Osgood-Schlatter disease occurs between ages 10 years and 15 years and is usually unilateral. Although the disease is more common among boys, this status is changing as girls become more active in sports programs.
Etiology of Osgood-Schlatter disease is thought to be trauma due to excessive traction by the patellar tendon on its immature epiphyseal insertion, leading to microavulsion fractures.
Characteristic symptoms of Osgood-Schlatter disease are pain, swelling, and tenderness over the tibial tubercle at the patellar tendon insertion. There is no systemic disturbance.
Diagnosis of Osgood-Schlatter disease is by characteristic findings isolated over the tibial tubercle on examination.
Lateral knee x-rays may show fragmentation of the tibial tubercle. However, x-rays are not needed unless other disorders (eg, injury, joint inflammation) are suggested by pain and swelling extending beyond the area over the tibial tubercle or pain is accompanied by redness and warmth.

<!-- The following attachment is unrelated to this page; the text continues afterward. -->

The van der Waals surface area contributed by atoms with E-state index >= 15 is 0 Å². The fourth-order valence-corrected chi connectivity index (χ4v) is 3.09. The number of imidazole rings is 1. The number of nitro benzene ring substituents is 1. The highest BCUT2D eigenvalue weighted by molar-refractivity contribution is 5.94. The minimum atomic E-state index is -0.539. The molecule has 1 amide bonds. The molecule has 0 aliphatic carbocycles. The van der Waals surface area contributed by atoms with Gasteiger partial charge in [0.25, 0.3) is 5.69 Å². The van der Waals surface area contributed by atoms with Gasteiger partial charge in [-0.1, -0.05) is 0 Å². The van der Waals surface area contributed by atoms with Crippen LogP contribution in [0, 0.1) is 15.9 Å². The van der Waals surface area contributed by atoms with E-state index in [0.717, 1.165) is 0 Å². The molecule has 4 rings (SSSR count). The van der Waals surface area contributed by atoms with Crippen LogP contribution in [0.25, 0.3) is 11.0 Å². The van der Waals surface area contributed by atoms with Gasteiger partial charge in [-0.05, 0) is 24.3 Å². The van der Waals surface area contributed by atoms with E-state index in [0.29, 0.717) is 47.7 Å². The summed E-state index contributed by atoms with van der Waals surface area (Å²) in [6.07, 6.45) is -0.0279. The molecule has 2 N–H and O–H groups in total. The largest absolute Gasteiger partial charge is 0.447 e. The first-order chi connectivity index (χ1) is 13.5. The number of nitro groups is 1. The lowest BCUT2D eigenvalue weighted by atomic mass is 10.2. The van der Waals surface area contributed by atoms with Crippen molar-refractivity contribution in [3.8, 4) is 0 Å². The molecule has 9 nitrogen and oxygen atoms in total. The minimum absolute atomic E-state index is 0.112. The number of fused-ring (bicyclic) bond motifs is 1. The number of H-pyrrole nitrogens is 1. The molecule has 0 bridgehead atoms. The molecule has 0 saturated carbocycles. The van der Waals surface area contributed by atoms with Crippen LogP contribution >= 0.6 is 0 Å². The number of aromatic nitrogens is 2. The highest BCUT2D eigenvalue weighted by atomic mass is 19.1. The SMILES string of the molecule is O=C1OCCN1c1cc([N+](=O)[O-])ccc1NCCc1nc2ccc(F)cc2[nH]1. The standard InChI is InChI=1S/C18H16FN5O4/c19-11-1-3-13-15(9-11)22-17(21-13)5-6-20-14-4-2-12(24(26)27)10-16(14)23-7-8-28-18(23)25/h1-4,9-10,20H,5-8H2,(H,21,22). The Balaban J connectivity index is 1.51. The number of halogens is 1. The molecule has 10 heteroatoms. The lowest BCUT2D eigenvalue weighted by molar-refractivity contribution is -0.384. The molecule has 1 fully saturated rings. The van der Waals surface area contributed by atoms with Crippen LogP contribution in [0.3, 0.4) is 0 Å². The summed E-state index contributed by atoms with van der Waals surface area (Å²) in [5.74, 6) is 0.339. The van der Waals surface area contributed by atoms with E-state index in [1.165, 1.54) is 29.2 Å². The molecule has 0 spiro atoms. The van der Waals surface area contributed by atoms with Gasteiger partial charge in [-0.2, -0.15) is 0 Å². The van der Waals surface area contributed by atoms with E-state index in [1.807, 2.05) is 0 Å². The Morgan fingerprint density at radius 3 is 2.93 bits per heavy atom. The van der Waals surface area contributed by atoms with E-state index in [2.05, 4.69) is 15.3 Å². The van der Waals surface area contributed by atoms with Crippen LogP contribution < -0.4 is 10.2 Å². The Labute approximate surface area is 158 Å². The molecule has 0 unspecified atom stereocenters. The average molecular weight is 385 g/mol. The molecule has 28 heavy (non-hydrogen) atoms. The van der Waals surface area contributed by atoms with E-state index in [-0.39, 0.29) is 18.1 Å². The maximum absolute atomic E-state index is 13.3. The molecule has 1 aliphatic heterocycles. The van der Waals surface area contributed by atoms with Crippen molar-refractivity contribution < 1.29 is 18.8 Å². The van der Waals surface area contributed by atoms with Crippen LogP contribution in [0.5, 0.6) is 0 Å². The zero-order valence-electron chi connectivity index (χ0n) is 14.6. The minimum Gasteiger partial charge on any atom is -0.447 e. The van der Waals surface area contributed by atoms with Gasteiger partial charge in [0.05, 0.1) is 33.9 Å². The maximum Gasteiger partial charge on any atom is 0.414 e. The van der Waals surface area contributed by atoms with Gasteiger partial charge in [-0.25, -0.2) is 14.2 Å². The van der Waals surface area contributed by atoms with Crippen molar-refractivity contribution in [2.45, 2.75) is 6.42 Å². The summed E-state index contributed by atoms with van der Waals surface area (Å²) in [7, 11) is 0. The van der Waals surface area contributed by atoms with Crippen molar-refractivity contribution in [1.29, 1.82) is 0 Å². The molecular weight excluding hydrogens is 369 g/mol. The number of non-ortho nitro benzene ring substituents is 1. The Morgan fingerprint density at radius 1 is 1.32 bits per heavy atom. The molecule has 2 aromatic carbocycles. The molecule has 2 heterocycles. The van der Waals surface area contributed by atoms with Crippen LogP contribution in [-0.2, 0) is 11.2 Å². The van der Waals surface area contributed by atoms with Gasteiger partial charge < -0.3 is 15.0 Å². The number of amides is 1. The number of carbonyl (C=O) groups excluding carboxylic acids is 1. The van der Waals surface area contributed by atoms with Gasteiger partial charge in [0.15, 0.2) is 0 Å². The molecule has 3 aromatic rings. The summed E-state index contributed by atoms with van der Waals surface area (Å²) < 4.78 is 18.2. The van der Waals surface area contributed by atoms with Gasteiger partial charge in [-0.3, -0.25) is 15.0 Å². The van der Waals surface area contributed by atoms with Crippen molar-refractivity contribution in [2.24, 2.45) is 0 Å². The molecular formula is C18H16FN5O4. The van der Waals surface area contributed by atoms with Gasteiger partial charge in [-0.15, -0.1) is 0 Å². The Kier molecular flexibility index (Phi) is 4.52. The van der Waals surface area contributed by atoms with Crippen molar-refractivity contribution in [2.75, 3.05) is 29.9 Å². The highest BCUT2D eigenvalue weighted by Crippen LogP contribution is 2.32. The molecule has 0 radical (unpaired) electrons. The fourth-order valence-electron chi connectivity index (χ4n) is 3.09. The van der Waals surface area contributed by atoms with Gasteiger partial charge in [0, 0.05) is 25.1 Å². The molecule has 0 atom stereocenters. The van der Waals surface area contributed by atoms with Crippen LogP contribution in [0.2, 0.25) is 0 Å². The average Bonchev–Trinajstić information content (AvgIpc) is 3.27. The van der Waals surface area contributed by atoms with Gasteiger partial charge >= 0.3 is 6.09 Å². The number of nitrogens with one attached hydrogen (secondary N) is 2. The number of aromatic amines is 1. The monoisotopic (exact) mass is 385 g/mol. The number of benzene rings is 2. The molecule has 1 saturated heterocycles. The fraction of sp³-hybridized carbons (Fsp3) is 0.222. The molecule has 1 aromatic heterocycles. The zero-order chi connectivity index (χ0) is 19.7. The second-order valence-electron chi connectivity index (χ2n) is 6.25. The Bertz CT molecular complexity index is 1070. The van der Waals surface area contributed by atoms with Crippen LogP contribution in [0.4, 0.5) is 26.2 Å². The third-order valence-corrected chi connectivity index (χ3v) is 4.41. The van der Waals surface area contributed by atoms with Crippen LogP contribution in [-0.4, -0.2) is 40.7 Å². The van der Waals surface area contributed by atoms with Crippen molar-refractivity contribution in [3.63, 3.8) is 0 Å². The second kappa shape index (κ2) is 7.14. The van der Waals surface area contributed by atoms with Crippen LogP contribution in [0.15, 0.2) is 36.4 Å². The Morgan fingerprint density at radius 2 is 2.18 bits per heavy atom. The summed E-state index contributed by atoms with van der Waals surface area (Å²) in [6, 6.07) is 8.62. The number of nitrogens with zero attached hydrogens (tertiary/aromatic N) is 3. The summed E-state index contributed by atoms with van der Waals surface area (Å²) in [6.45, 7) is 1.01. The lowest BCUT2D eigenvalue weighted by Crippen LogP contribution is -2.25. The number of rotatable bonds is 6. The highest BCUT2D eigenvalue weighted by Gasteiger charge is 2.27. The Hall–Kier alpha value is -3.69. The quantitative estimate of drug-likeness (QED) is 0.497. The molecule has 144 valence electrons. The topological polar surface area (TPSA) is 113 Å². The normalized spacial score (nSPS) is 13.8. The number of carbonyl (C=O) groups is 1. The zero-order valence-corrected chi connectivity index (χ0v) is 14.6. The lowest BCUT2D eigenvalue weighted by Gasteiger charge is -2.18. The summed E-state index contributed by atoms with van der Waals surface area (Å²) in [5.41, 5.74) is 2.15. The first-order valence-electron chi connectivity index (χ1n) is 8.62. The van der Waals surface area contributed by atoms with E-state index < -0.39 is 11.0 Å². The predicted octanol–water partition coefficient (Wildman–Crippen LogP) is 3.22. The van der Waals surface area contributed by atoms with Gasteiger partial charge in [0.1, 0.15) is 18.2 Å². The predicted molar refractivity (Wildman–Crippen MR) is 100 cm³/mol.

Resolution is usually spontaneous within weeks or months. Usually, taking analgesics and avoiding excessive exercise, especially deep knee bending, are the only necessary measures. Complete avoidance of sports is unnecessary.
Rarely, immobilization in plaster, intralesional injection of hydrocortisone, surgical removal of loose bodies (eg, ossicles, avulsed fragments of bone), drilling, and grafting are required.